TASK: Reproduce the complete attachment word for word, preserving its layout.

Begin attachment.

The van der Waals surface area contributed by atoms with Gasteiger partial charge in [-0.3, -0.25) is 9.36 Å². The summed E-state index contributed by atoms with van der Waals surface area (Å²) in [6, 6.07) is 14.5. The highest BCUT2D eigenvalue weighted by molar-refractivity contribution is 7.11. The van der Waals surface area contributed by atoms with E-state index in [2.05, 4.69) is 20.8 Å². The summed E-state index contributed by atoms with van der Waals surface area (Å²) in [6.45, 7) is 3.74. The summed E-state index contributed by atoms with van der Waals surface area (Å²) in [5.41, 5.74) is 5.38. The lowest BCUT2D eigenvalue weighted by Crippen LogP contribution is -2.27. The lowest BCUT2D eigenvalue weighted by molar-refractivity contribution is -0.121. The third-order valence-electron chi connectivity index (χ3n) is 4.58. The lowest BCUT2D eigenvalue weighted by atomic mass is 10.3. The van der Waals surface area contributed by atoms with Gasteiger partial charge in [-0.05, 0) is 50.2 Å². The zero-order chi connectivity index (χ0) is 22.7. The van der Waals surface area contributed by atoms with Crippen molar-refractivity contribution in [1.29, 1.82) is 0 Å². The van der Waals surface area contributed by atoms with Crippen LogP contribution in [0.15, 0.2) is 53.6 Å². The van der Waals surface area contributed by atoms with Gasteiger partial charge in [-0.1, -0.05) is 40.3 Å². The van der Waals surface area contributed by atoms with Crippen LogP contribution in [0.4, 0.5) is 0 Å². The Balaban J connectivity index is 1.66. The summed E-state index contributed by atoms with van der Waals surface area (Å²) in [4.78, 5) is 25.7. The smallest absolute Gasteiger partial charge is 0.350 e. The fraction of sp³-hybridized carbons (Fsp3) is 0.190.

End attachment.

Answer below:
The van der Waals surface area contributed by atoms with Gasteiger partial charge in [-0.3, -0.25) is 9.36 Å². The summed E-state index contributed by atoms with van der Waals surface area (Å²) in [6, 6.07) is 14.5. The highest BCUT2D eigenvalue weighted by molar-refractivity contribution is 7.11. The van der Waals surface area contributed by atoms with E-state index in [2.05, 4.69) is 20.8 Å². The summed E-state index contributed by atoms with van der Waals surface area (Å²) in [6.45, 7) is 3.74. The summed E-state index contributed by atoms with van der Waals surface area (Å²) in [5.41, 5.74) is 5.38. The lowest BCUT2D eigenvalue weighted by Crippen LogP contribution is -2.27. The lowest BCUT2D eigenvalue weighted by molar-refractivity contribution is -0.121. The third-order valence-electron chi connectivity index (χ3n) is 4.58. The lowest BCUT2D eigenvalue weighted by atomic mass is 10.3. The van der Waals surface area contributed by atoms with Gasteiger partial charge in [-0.05, 0) is 50.2 Å². The zero-order chi connectivity index (χ0) is 22.7. The van der Waals surface area contributed by atoms with Crippen molar-refractivity contribution in [1.29, 1.82) is 0 Å². The van der Waals surface area contributed by atoms with Crippen LogP contribution in [0.15, 0.2) is 53.6 Å². The van der Waals surface area contributed by atoms with Gasteiger partial charge in [-0.1, -0.05) is 40.3 Å². The van der Waals surface area contributed by atoms with Crippen LogP contribution in [0.4, 0.5) is 0 Å². The Balaban J connectivity index is 1.66. The summed E-state index contributed by atoms with van der Waals surface area (Å²) in [4.78, 5) is 25.7. The smallest absolute Gasteiger partial charge is 0.350 e. The fraction of sp³-hybridized carbons (Fsp3) is 0.190.